Of course, these developments are neither new nor are they a sure thing. Despite the media attention given to this announcement, it was somewhat predictable. Panetta acknowledged that this was always part of the plan behind the scenes. Buried in the coverage of Panetta’s statement are multiple qualifiers. He admitted that no decision has been made on the number of troops that will leave in 2013. The secretary offered no details on what this transition from combat operations would look like. Indeed, the line between an “advise and assist” mission and combat operations is a sketchy one. A spokesman clarified that U.S. forces could still be involved in combat operations in 2014. In the end, our policy has not changed. It is still unclear how many U.S. troops will remain in Afghanistan at the end of 2013.

But to the extent that Panetta’s recent statement reaffirms the administration will adhere to the timeline of withdrawal, it is an encouraging sign. It signals to the Afghans that they must take responsibility for their own security, and it provides an incentive for them to continue to put themselves in harms way and take the initiative.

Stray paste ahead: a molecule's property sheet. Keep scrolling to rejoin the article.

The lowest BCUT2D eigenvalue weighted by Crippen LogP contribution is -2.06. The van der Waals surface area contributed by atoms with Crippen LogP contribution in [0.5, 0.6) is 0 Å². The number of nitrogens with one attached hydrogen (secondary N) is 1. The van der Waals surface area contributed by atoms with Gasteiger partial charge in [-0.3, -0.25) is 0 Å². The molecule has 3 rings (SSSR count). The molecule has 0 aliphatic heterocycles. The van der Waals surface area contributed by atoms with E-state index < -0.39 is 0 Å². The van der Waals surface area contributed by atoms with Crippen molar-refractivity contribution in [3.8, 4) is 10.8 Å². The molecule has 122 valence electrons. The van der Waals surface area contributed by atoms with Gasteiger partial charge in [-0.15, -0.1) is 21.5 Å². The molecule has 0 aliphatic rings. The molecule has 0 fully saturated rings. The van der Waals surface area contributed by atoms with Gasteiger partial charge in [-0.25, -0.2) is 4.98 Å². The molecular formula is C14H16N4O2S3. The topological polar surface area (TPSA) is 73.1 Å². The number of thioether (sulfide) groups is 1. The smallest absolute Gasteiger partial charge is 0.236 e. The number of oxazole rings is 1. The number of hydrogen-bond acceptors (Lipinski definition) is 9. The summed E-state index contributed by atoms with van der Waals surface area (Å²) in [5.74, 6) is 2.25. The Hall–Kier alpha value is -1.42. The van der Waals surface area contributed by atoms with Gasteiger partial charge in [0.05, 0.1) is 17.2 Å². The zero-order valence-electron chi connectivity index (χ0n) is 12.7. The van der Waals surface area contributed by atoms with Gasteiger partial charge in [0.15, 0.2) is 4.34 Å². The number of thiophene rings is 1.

Let’s hope that this is indeed a confirmation of the administration’s commitment to a withdrawal. The United States should have scaled-down to a limited, targeted counterterrorism mission many years ago. A large-scale, nation-building mission has never been necessary to protect the vital interests of the United States and hunt down the few remaining terrorists in Afghanistan that aim to strike the homeland.

The strategic misconceptions that guide our current mission in the country are overwrought, lack evidence, and are based on worst-case scenarios. We should continue to transition to a counterterrorism mission that utilizes intelligence, special operations forces, and our considerable technological advantages, such as UAVs. And we must continue to encourage the Afghan people to take responsibility for their security and their nation.

Cross-posted from the Skeptics at the National Interest.